The pitchers are actually formed as extensions to the plant’s leaves. The Nepenthes flowers are located in clusters on separate stems of the plant.

We collected two varieties: Nepenthes mirabilis and Nepenthes reinwardtiana. Each specimen was carefully extracted from the sandy soil.

Then the roots and ball of soil were wrapped in plastic to keep moisture in, and to prevent damage.

The soil acidity and moisture content were measured, and a GPS reading of the location and elevation was taken.

All these details, along with a unique code for the collector and a unique identifier for the specimen, were carefully documented. The unique identifier (known as a ‘nomor akses’) is used to keep track of the specimen when it is incorporated in the nursery at the Kebun Raya, and throughout its life after it is planted out into the ‘formal’ collections of the gardens.

The plants were then placed in larger plastic bags which were sealed, again to limit water loss before returning to the Kebun Raya.

As well as Nepenthes, we collected specimens of a ground orchid (Bromheadia finlaysoniana), and a species of the shrub Tristianopsis.

Job done, all packed up and ready to return.

Back at the Kebun Raya, black polybags had already been prepared in the nursery. Each contained equal proportions of soil, rice husks and aged manure. They were thoroughly moistened prior to planting the new specimens.

The specimens were removed from their collection bags, and excess foliage was trimmed to reduce transpiration while the plants get established in their new homes.

Each was then carefully planted into a black polybag.

Details from the field notebooks were transcribed onto forms, ready for input into the collection database.

Yellow ID tags were prepared and attached to the plant specimens, which are now ‘formally’ part of the collection of the Kebun Raya Balikpapan.

36 Views of Kalimantan (Part 3)

More from the series 36 Views of Kalimantan – Random photos 2014-17. Hope you like some of them!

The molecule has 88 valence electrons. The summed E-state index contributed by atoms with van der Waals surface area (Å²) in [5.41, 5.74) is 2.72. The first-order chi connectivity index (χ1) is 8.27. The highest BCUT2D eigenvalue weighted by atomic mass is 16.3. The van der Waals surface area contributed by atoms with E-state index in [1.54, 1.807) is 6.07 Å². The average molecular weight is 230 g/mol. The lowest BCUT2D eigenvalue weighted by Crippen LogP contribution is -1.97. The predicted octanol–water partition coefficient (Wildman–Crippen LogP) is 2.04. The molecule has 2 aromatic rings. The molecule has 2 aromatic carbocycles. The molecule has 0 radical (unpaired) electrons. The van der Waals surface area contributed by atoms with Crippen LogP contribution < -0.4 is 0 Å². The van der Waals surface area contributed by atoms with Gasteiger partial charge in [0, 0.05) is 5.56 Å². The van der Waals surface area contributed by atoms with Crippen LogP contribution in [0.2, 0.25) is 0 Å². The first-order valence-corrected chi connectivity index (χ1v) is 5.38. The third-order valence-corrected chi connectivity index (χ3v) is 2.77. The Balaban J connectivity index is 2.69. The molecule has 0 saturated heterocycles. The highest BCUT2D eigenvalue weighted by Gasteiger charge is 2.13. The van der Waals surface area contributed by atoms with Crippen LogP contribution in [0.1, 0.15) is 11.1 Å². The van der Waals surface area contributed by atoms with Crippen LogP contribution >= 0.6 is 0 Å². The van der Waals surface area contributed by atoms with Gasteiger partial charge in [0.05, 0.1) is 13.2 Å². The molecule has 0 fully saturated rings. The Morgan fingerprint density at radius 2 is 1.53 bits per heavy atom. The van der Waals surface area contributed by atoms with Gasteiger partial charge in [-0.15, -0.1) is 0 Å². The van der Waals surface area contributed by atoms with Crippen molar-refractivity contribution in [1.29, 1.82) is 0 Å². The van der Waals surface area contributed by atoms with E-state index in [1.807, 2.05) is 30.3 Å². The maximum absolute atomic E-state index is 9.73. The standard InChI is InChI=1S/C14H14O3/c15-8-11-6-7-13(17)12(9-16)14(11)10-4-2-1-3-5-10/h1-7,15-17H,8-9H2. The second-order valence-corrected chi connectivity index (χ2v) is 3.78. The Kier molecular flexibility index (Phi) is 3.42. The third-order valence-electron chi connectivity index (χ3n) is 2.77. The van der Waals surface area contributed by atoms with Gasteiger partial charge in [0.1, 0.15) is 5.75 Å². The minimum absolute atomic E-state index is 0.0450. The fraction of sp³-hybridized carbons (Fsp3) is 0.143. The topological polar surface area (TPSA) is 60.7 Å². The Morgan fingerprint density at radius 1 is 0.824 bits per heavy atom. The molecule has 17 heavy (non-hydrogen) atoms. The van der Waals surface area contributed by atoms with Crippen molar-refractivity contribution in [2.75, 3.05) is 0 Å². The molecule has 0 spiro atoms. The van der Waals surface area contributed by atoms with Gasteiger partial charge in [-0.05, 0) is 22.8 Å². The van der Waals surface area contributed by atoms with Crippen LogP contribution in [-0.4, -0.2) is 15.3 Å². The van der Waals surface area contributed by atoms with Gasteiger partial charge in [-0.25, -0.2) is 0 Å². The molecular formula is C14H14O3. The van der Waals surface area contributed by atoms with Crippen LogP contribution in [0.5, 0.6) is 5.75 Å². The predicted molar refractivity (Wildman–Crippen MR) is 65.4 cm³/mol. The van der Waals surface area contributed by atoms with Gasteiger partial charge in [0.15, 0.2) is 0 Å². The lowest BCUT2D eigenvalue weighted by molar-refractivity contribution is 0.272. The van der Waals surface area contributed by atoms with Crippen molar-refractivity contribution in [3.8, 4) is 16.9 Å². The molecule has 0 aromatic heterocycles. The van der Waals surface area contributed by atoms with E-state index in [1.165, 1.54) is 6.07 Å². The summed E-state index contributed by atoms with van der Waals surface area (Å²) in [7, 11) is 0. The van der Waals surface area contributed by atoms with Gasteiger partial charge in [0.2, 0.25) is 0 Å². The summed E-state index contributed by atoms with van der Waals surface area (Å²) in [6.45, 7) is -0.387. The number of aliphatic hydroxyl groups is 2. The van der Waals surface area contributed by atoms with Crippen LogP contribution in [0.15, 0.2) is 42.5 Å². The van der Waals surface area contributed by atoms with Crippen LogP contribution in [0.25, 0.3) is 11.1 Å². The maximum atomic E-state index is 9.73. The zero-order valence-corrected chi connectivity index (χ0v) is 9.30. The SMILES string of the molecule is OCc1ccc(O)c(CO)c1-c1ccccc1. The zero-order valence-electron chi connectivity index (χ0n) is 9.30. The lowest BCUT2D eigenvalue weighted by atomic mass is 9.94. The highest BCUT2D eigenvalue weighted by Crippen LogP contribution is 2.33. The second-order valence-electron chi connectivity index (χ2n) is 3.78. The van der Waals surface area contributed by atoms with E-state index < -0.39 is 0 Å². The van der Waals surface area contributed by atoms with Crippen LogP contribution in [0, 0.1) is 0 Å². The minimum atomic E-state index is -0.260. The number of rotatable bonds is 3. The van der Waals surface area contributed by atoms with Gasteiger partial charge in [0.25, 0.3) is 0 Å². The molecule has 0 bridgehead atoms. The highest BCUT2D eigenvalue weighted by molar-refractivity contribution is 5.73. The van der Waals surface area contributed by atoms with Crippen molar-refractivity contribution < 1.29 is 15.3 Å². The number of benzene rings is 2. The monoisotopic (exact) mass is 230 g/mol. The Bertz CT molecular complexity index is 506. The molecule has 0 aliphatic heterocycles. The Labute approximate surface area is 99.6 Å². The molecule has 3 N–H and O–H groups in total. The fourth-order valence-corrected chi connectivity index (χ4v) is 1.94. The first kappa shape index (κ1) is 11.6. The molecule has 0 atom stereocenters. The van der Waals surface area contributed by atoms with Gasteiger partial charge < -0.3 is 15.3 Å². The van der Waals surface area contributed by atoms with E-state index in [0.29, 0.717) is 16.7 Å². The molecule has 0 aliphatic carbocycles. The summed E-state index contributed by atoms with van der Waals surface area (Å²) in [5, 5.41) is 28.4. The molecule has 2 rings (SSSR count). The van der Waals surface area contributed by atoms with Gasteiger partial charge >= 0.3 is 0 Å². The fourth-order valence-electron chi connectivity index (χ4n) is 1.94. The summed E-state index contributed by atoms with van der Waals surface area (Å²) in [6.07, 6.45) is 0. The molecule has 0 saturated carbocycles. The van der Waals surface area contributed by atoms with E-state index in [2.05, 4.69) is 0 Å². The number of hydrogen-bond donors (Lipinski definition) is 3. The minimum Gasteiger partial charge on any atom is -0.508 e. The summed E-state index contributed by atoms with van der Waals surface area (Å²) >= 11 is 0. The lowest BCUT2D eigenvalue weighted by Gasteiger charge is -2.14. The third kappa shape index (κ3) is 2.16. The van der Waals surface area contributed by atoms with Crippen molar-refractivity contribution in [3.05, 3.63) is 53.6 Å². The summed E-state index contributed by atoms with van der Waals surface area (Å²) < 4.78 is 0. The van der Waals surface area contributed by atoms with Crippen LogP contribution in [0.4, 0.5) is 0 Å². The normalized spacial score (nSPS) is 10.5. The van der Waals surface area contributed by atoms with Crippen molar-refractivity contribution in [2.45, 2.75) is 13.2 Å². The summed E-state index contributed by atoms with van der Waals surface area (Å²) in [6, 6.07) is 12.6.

36 Views of Kalimantan is published here in three parts. Click on these links to view Part 1 or Part 2.

Kebun Raya Balikpapan 3-Jan-2017 (25/36)

 

Palangkaraya, Central Kalimantan 27-Sep-2014 (26/36)

 

Tanjung Puting, Central Kalimantan 3-Sep-2017 (27/36)

 

Tumbang Gagu, Central Kalimantan 19-Mar-2015 (28/36)

 

Bangkal, Central Kalimantan 15-Mar-2016 (29/36)

 

Banjarmasin, South Kalimantan 28-Dec-2014 (30/36)

 

Banjarmasin, South Kalimantan 29-Dec-2014 (31/36)

 

Tumbang Tahai, Central Kalimantan 6-Oct-2014 (32/36)

 

Terang Baru, North Kalimantan 25-Apr-2017 (33/36)

 

Terang Baru, North Kalimantan 25-Apr-2017 (34/36)

 

Bangkal, Central Kalimantan 13-Mar-2016 (35/36)

 

Sei Gohong, Central Kalimantan 9-Mar-2016 (36/36)

 

36 Views of Kalimantan (Part 2)

More from the series 36 Views of Kalimantan – Random photos 2014-17. Hope you like some of them!

36 Views of Kalimantan is published here in three parts. Click on these links to view Part 1 or Part 3.

Kapuas Hulu 5-Apr-2015 (13/36)

 

Tumbang Manggu 10-Dec-2014 (14/36)

 

Bukit Bangkirai 2-Apr-2017 (15/36)

 

Idul Fitri 17-Jul-2015 (16/36)

 

Betang Sungai Utik (West Kalimantan) 29-Mar-2015 (17/36)

 

Kebun Raya Balikpapan 17-Jul-2017 (18/36)

 

Long Api (North Kalimantan) 27-Apr-2017 (19/36)

 

Palangkaraya (Central Kalimantan)16-Aug-2015 (20/36)

 

Tumbang Manggu (Central Kalimantan) 9-Dec-2014 (21/36)

 

Banjarmasin 13-Sep-2015 (22/36)

 

Balikpapan 31-Dec-2016 (23/36)

 

Buntoi, Central Kalimantan 17-Jul-2016 (24/36)

 

Flying dragon (Draco volans)

There are some pretty remarkable creatures here in Kalimantan. Take this little lizard. Only 20cm long – including tail – he (it’s a male) has at least three amazing attributes:

1. That spectacular flap of yellow skin on his neck (known as a ‘dewlap’). He extends and retracts it at will, looking rather like hoisting a sail on a yacht. Apparently the females find it irresistibly attractive (and who could blame them?)

2. Colour changing. This photo of THE SAME LIZARD was taken about ten seconds after the one above. See any differences?


3. He can FLY! If I’m not mistaken, he’s a ‘Common flying lizard’ (Draco volans), whose Latin name means ‘flying dragon). He can glide 10 metres or more between trees, using wing-like extensions between front and back legs, formed out of folds of skin supported by special ribs (called ‘patagia’).

Here’s a couple more photos of the remarkable ‘Flying dragon’:

Photographed yesterday at the Kebun Raya Balikpapan, in a tree right beside the main Information Centre.

Monyet biasa?

Monyet biasa (‘Ordinary monkeys’), a.k.a. Long-tailed macaques (Macaca fascicularis), this morning at the Kebun Raya Balikpapan.

Common perhaps, but anything but ordinary.

Mungkin sering terlihat, tapi masih monyet luar biasa.